New BBC Sounds podcast to retell the tragic tale of injustice 70 years later
A new 9-part BBC Sounds podcast explores a shocking miscarriage of justice which led to the execution of Somali seaman Mahmood Mattan on September 3 1952.
The series, Mattan: Injustice of a Hanged Man, launches 70 years after Mattan was wrongfully executed for the murder of Cardiff shopkeeper, Lily Volpert, with the first episode available on September 9.
Throughout the podcast, listeners will hear exclusively from those who have never spoken publicly before about the events. It also hears eye witness accounts including Lily Volpert’s niece Ruth, who was in the back room the night of her aunt’s murder. This is a story that has spanned generations and made headlines but the lasting trauma of what happened that fateful night is widely unknown.
Presented by actress, writer and broadcaster Danielle Fahiya, the podcast uncovers the tumultuous highs and lows over the 46 year fight for justice and looks at the impact of generational trauma for those living in the shadow of injustice.
Danielle Fahiya was born in Butetown and, over the last few years, has been speaking to the family about their story. She says, “This has been a story that I grew up knowing as my grandad was friends with Mahmood Mattan. However, this isn’t just a historical tale, it spans 70 years and shines a light on those who have never had the opportunity to speak and Mattan’s wife and sons who fought so hard for justice and never gave up. Its significance is important now more than ever when looking at issues like racism and injustice. It has been a privilege to look into and tell their story”.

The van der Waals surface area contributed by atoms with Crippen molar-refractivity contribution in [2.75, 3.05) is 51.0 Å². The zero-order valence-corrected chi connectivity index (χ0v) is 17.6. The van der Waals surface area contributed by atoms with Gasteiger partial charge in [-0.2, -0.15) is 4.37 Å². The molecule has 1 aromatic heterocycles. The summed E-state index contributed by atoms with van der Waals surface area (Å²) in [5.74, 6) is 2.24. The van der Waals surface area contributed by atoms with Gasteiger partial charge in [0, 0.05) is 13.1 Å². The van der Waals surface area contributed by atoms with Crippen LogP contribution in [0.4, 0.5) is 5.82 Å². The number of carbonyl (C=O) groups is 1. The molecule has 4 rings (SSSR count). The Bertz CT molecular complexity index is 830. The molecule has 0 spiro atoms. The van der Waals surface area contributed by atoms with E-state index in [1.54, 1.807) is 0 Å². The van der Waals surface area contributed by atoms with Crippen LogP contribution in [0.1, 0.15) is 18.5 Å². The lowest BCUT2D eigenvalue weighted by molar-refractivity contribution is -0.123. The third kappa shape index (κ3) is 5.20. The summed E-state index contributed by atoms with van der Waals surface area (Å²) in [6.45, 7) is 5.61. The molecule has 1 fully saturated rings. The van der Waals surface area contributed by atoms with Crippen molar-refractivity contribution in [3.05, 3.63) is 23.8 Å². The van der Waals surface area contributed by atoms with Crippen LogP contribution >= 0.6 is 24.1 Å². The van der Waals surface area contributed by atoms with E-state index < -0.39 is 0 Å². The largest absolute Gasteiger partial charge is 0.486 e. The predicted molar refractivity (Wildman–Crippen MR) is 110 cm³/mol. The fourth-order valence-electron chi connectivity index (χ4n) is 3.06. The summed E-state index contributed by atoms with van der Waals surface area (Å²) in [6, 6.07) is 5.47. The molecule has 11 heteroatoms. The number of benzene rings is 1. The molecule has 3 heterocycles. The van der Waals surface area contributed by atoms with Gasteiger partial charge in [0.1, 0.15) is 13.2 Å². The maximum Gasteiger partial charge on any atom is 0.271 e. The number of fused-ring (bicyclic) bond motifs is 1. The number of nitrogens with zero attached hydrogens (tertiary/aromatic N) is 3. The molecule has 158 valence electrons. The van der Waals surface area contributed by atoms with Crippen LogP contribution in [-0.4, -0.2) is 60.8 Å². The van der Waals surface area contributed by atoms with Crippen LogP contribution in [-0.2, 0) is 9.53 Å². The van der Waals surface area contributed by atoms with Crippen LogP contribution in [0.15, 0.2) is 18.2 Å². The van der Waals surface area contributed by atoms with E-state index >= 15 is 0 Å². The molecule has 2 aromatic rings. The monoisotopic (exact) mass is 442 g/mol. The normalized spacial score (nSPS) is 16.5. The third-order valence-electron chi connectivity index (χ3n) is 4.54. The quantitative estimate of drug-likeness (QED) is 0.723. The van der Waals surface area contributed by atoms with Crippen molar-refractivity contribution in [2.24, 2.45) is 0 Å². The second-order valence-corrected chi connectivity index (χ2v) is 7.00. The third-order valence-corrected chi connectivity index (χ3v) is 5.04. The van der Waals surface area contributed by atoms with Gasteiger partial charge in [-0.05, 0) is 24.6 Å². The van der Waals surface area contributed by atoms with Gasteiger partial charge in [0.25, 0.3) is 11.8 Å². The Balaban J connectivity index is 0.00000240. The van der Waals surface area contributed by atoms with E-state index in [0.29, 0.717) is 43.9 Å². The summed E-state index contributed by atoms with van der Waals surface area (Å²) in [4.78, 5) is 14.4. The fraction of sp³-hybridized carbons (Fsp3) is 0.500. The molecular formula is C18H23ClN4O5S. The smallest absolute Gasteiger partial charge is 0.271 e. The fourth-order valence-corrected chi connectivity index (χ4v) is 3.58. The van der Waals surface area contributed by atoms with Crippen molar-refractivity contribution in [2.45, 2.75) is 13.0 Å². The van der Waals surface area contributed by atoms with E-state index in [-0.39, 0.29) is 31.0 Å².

On the 6th March 1952, Lily Volpert a Jewish shopkeeper was the victim of a brutal murder. Lily, was a well-known member of the community and this killing sent shockwaves throughout Tiger Bay. What followed was the hunt for a silent killer dubbed the 'The Shadow’ and a flawed investigation and prejudiced trial that would lead to the hanging of an innocent man.
Radio Wales’ Commissioner, Jeremy Grange says, “This series exposes the prejudice and racism leading to the wrongful execution of Mahmood Mattan but it also goes far beyond that. It explores how this monstrous miscarriage of justice has cast a shadow over a family and a community for decades afterwards.”
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